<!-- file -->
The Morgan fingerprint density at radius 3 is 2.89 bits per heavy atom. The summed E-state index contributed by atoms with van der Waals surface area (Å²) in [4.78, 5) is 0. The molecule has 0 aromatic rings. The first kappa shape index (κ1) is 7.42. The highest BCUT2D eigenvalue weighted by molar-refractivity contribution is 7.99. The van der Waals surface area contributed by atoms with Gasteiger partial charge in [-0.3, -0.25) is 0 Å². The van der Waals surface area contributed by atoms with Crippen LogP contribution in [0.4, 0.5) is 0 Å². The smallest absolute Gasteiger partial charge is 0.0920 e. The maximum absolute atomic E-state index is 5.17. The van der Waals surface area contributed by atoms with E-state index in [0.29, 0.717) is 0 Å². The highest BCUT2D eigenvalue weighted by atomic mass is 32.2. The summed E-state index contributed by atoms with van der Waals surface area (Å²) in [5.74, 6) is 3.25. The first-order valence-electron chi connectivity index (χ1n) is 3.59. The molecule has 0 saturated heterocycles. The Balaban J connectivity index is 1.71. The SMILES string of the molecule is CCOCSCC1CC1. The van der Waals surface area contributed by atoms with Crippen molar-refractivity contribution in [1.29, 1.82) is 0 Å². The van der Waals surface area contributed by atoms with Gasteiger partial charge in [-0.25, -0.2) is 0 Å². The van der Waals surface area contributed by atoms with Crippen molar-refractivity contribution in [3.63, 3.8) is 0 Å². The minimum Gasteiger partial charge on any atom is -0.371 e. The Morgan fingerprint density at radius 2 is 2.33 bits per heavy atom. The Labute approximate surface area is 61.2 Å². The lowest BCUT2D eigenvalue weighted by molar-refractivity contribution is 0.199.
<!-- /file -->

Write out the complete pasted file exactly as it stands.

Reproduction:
The Morgan fingerprint density at radius 3 is 2.89 bits per heavy atom. The summed E-state index contributed by atoms with van der Waals surface area (Å²) in [4.78, 5) is 0. The molecule has 0 aromatic rings. The first kappa shape index (κ1) is 7.42. The highest BCUT2D eigenvalue weighted by molar-refractivity contribution is 7.99. The van der Waals surface area contributed by atoms with Gasteiger partial charge in [-0.3, -0.25) is 0 Å². The van der Waals surface area contributed by atoms with Crippen LogP contribution in [0.4, 0.5) is 0 Å². The smallest absolute Gasteiger partial charge is 0.0920 e. The maximum absolute atomic E-state index is 5.17. The van der Waals surface area contributed by atoms with E-state index in [0.29, 0.717) is 0 Å². The highest BCUT2D eigenvalue weighted by atomic mass is 32.2. The summed E-state index contributed by atoms with van der Waals surface area (Å²) in [5.74, 6) is 3.25. The first-order valence-electron chi connectivity index (χ1n) is 3.59. The molecule has 0 saturated heterocycles. The Balaban J connectivity index is 1.71. The SMILES string of the molecule is CCOCSCC1CC1. The van der Waals surface area contributed by atoms with Crippen molar-refractivity contribution in [1.29, 1.82) is 0 Å². The van der Waals surface area contributed by atoms with Gasteiger partial charge in [-0.25, -0.2) is 0 Å². The van der Waals surface area contributed by atoms with Crippen molar-refractivity contribution in [3.63, 3.8) is 0 Å². The minimum Gasteiger partial charge on any atom is -0.371 e. The Morgan fingerprint density at radius 2 is 2.33 bits per heavy atom. The Labute approximate surface area is 61.2 Å². The lowest BCUT2D eigenvalue weighted by molar-refractivity contribution is 0.199.